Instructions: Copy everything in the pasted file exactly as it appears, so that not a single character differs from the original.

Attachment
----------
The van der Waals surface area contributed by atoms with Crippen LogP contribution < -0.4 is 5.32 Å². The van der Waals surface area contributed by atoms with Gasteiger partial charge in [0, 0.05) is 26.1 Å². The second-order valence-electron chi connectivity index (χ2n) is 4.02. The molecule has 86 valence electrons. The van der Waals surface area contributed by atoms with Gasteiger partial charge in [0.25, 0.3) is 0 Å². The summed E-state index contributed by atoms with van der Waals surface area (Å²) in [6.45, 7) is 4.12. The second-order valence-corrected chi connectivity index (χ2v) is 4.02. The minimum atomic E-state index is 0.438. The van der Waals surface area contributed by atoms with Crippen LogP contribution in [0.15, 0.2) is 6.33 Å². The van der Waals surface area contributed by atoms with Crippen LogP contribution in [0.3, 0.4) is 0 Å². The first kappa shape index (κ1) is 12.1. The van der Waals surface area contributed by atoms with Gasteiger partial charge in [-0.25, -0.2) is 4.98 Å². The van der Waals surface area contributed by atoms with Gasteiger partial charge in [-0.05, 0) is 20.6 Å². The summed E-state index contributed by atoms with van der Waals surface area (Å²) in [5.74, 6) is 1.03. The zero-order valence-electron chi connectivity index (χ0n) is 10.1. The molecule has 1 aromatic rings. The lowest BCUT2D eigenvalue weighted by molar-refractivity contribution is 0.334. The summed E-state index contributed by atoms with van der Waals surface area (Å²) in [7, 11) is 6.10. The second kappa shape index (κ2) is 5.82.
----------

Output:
The van der Waals surface area contributed by atoms with Crippen LogP contribution < -0.4 is 5.32 Å². The van der Waals surface area contributed by atoms with Gasteiger partial charge in [0, 0.05) is 26.1 Å². The second-order valence-electron chi connectivity index (χ2n) is 4.02. The molecule has 86 valence electrons. The van der Waals surface area contributed by atoms with Gasteiger partial charge in [0.25, 0.3) is 0 Å². The summed E-state index contributed by atoms with van der Waals surface area (Å²) in [6.45, 7) is 4.12. The second-order valence-corrected chi connectivity index (χ2v) is 4.02. The minimum atomic E-state index is 0.438. The van der Waals surface area contributed by atoms with Crippen LogP contribution in [0.15, 0.2) is 6.33 Å². The van der Waals surface area contributed by atoms with Crippen LogP contribution in [0.3, 0.4) is 0 Å². The first kappa shape index (κ1) is 12.1. The van der Waals surface area contributed by atoms with Gasteiger partial charge in [-0.25, -0.2) is 4.98 Å². The van der Waals surface area contributed by atoms with Gasteiger partial charge in [-0.05, 0) is 20.6 Å². The summed E-state index contributed by atoms with van der Waals surface area (Å²) in [5.74, 6) is 1.03. The zero-order valence-electron chi connectivity index (χ0n) is 10.1. The molecule has 1 aromatic rings. The lowest BCUT2D eigenvalue weighted by molar-refractivity contribution is 0.334. The summed E-state index contributed by atoms with van der Waals surface area (Å²) in [7, 11) is 6.10. The second kappa shape index (κ2) is 5.82.